What is it about?
When we face some kind of trouble (be it a difficult math problem or poor financial situation), but despite our our increased cognitive efforts we fail, an unpleasant feeling may arise that we cannot exercise control over our life. Ultimately such situation can result in a state of a so-called learned helplessness. In 2 experimental studies, we asked how such situation may change one's sense of agency, i.e., a very basic perception that external event result from one's actions. We induced feelings of lack of control through asking participants to solve a series of tasks that have no solution. Afterward, we measured their implicit (i.e., non-verbal) sense of agency. In order to this, we assessed how participants perceive the time between two events: press of a button and a brief sound. In control conditions (without threat to control) participants perceive the time between the two events to be almost twice smaller than it really was (i.e. 250 ms) - this phenomenon is called intentional binding (IB). However, after a long series of unsolvable task the IB almost completely disappeared, i.e., while perception of the time between the events was accurate this actually may indicate that feelings of sense of agency may be disrupted.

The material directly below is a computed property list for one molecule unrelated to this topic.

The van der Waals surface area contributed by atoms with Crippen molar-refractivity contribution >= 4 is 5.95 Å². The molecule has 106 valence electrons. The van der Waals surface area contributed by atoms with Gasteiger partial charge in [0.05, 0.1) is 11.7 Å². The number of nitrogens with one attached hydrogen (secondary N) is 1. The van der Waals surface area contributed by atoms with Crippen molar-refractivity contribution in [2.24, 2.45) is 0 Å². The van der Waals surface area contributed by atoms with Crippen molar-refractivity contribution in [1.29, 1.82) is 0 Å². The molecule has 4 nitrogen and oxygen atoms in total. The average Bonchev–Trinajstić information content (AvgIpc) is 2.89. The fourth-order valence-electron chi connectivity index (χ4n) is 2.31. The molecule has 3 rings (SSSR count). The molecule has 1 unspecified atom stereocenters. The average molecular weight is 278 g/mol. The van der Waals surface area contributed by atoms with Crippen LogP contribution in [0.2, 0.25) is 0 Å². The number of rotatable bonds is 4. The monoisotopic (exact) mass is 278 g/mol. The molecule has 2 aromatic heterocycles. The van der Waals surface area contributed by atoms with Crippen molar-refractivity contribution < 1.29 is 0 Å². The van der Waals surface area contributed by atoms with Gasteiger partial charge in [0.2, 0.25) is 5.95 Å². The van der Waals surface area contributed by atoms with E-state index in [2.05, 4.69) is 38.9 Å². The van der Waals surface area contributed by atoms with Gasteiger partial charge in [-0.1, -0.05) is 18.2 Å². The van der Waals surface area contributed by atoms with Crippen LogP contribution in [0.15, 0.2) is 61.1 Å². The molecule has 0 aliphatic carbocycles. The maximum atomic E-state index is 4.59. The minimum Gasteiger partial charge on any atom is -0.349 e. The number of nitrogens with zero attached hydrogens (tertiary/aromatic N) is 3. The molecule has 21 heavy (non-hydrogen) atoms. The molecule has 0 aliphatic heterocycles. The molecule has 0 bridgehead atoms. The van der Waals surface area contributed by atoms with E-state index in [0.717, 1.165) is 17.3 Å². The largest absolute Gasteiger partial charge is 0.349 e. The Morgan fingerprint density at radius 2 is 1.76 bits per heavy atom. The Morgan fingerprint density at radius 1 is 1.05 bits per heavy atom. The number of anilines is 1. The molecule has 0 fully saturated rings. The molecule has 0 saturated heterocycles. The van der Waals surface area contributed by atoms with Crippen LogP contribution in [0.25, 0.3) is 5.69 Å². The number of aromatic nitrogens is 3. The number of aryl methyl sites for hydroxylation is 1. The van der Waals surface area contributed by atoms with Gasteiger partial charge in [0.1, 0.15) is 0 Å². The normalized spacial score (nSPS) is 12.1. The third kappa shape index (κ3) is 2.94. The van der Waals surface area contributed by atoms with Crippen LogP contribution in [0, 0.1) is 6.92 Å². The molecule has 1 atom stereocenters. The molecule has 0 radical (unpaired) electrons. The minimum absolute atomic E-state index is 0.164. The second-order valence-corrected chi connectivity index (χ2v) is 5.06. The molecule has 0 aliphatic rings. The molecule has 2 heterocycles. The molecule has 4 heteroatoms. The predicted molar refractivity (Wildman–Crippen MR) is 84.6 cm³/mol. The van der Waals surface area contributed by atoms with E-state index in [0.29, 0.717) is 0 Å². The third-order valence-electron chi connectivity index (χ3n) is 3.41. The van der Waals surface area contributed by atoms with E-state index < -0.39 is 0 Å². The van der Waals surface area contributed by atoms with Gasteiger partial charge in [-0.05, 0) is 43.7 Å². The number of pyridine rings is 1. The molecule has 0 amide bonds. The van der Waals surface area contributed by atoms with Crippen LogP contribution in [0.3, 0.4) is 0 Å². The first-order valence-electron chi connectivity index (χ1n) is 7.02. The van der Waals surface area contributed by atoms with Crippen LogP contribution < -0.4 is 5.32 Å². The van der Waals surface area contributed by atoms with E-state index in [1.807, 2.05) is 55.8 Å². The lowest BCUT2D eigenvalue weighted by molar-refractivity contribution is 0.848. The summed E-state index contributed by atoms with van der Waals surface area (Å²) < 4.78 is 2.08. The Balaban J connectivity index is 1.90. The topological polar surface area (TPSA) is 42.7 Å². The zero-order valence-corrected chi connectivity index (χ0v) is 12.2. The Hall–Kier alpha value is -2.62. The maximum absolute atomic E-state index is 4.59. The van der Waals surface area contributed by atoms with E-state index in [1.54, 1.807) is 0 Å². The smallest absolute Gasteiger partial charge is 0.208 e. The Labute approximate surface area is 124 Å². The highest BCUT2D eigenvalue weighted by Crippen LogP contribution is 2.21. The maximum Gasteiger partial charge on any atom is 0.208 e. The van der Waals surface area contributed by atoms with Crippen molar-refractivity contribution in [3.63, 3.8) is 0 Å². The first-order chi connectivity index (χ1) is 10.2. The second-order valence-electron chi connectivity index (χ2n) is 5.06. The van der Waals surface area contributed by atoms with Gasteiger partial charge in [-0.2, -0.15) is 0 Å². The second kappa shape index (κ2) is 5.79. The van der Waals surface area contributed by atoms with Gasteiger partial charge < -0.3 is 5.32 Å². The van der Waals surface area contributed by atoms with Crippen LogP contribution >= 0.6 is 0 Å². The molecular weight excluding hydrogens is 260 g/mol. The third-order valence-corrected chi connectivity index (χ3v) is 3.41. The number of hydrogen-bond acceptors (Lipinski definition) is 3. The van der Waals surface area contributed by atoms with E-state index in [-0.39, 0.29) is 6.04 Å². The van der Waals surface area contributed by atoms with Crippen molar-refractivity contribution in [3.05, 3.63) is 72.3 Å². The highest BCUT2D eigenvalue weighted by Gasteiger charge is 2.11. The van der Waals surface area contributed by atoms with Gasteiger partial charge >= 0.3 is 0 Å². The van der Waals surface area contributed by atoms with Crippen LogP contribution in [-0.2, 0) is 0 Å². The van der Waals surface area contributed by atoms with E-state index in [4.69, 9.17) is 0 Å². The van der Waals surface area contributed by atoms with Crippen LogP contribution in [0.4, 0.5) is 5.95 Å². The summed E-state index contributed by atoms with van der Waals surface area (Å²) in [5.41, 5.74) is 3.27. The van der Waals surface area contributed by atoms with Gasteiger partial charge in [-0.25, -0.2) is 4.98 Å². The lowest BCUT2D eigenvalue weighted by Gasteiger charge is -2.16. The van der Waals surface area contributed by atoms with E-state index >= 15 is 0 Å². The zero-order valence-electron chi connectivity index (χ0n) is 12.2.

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Why is it important?
To our knowledge this is the first study that shows how a basic perceptions processes change after threat to control. It is possible that IB may be one of the mechanisms that could explain learned helplessness among humans.
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This page is a summary of: Helplessness experience and intentional (un-)binding: Control deprivation disrupts the implicit sense of agency., Journal of Experimental Psychology General, February 2021, American Psychological Association (APA),
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